US Economy: A New Era

A changing economic landscape brings opportunities

Originally published in the September 2007 issue

Over the past several years the global economy has benefited from two very powerful, benign forces. Firstly, the disinflationary force emanating from China and other emerging markets that has suppressed global inflation; secondly, the recycling of their exploding trade surpluses back into US Treasuries and other western bonds that has suppressed yields at the long end of the curve.

Together, these forces have contributed to an era of abundant liquidity, asset inflation, yield compression and elevated risk appetite (some would say complacency), amongst investors. These forces are now waning however, which will be likely to lead to both higher inflation and higher yields on longer-dated Treasuries, although neither is likely to be too dramatic.

The disinflationary effect of cheap imports of manufactured goods is dissipating as labour, property and raw material costs rise in China and other emerging markets, augment the inflationary pressure arising from high energy costs and high global employment and capacity utilisation levels.

Central banks around the world are responding by raising rates. However, whilst the stock of debt is very large and may result in greater sensitivity to higher rates, it is important to emphasise that recent moves reflect more a normalisation of rates in the face of a normalisation of inflation, rather than a restrictive tightening in response to run-away inflation.

Furthermore, the yield on the benchmark US 10-year Treasury is finally adjusting. While the Fed raised rates 17 consecutive times from 2004 to 2006, the 10-year yield barely budged, leading Greenspan and others to muse frequently on this apparent “conundrum”. In recent months however, it has moved suddenly and dramatically, climbing over 60 basis points to 5.3% in the four weeks from 10 May. While it has been off somewhat since then, this development heralds the unravelling of the mystery.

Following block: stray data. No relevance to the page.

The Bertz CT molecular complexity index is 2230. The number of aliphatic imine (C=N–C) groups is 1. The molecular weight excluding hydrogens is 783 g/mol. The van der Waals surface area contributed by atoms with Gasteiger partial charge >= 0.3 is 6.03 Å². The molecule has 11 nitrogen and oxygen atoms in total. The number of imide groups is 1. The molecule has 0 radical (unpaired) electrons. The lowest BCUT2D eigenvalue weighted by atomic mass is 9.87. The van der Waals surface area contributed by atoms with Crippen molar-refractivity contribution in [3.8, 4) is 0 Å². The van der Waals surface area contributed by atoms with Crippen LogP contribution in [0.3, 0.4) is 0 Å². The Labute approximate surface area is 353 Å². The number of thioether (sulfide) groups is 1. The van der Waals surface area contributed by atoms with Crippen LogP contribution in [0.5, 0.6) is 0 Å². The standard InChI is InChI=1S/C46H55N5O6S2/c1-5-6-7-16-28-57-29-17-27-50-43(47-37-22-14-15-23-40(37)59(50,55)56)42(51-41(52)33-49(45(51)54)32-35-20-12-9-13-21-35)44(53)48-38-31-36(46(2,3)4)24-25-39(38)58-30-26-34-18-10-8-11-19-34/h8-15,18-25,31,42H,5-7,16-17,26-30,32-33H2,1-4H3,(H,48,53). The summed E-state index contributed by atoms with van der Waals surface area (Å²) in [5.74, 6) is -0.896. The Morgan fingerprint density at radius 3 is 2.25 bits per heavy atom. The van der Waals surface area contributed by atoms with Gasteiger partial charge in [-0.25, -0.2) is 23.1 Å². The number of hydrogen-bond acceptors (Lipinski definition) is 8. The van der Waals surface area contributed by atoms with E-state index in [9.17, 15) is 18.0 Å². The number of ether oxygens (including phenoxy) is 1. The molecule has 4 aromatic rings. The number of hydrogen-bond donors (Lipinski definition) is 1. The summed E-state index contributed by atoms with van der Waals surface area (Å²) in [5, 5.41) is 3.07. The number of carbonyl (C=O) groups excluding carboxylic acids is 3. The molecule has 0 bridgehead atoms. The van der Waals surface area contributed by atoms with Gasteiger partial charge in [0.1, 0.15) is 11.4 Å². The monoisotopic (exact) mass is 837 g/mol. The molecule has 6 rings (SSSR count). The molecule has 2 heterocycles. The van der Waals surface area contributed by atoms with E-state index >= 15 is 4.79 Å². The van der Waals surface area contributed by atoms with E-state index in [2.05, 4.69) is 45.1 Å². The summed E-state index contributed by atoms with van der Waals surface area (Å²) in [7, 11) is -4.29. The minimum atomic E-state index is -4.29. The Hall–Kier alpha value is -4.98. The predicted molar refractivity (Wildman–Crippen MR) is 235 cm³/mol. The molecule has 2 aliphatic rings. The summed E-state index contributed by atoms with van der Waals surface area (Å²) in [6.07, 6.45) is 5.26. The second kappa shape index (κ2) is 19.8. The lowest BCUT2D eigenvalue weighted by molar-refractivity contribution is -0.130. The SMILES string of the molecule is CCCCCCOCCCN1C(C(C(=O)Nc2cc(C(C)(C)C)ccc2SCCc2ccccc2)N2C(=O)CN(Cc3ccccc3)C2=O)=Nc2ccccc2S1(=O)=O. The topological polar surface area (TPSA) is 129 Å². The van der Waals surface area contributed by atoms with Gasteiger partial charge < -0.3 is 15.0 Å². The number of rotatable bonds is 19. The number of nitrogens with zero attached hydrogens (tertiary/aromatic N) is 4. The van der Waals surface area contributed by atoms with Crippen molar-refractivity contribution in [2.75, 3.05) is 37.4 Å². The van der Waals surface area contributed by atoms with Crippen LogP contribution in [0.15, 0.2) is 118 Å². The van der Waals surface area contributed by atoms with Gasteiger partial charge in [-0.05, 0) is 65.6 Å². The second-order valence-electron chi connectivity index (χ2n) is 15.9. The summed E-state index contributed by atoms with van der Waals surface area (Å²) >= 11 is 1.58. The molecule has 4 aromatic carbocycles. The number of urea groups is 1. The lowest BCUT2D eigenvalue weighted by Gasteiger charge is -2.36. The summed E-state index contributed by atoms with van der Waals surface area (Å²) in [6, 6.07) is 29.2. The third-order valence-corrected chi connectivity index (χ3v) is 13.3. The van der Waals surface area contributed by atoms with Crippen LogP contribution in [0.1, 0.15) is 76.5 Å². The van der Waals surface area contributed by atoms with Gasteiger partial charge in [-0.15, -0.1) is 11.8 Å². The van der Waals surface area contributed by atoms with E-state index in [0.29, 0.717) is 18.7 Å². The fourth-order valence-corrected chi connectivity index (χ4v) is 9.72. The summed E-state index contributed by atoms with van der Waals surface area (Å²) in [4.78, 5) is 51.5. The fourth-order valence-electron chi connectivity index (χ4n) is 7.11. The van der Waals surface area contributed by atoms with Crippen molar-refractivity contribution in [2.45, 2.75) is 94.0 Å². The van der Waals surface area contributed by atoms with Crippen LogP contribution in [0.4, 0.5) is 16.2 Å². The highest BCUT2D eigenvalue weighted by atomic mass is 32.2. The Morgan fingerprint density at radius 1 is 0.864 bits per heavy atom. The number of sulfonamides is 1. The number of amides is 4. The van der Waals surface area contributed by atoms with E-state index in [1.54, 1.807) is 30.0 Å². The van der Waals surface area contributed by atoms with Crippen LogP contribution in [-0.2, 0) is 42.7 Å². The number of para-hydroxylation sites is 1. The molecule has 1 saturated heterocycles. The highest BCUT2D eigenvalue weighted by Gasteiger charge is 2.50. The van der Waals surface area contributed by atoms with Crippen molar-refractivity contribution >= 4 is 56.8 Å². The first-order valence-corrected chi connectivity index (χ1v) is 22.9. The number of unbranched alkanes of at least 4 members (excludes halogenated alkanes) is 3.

Given the sheer size of the exporting countries’ foreign exchange holdings, it no longer makes sense on any level for these countries to continue accumulating them at the same pace or simply to channel them all into US government debt – not without its own risks. While large-scale sales of US Treasuries by central banks is highly unlikely, some diminution of the phenomenon is almost inevitable. While a couple of data points does not indicate a trend, China was a net seller of Treasuries in April, for example, and overall net purchases were $376 million compared to $31 billion in March.

Rising long-term rates are currently of particular significance, since a trillion dollars of US mortgages are scheduled to reset over the next 12 months. Moreover, even moderate adjustments in yields could reveal excesses in the system causing credit spreads to widen or liquidity to dry up suddenly at a time when risk taking by market participants across the spectrum is likely to have been excessive. The system is vulnerable and the catalyst for dislocations is upon us.

Still, in spite of somewhat persistent inflationary pressure, rising long term yields will finally give effect to the Fed’s recent rate-hiking campaign, making it much less likely that further rate rises in the US will be necessary. Ironically, just as many mainstream financial institutions are backing sharply away from calls for up to 75 basis points of rate cuts this year – of which we were always sceptical – rate cuts may be becoming increasingly likely, as consumers bear the strain of higher mortgage, energy and other costs. The Fed after all will want to avoid a Japanese type scenario at almost all costs. This is perhaps a risk that ought not to be underestimated. Irrespective, the Fed will probably continue to struggle to wrest control over US monetary policy away from the bond market and re-exert its authority. Monetary policy has indeed become an international affair.

However, while there are likely to be negative consequences arising from the developments discussed above, there are also likely to be benefits. Many developing countries are establishing Sovereign Wealth Funds to which they are allocating a portion of their foreign exchange reserves. Already, these funds are capitalised with more assets than the entire global hedge fund industry has at its disposal and they arelooking for investment opportunities – acquiring public and private equities and properties amongst other assets. Further, as the foreign exchange reserves of many of these countries clearly exceeds any realistic need, it is conceivable that they will diminish their purchases of western currencies, allowing their own currencies to strengthen. (Already some Asian exporters and Middle Eastern oil exporters have de-linked their currencies from the USD$ to regain control over their domestic monetary policy).

At last we may be on the verge of an adjustment where the enormous imbalances that have characterised the global macroeconomic environment for the past several years begin to correct themselves.

Although ultimately these are likely to prove positive for the stability of the international financial system, perhaps the most predictable shorter-term outcome is markedly higher volatility.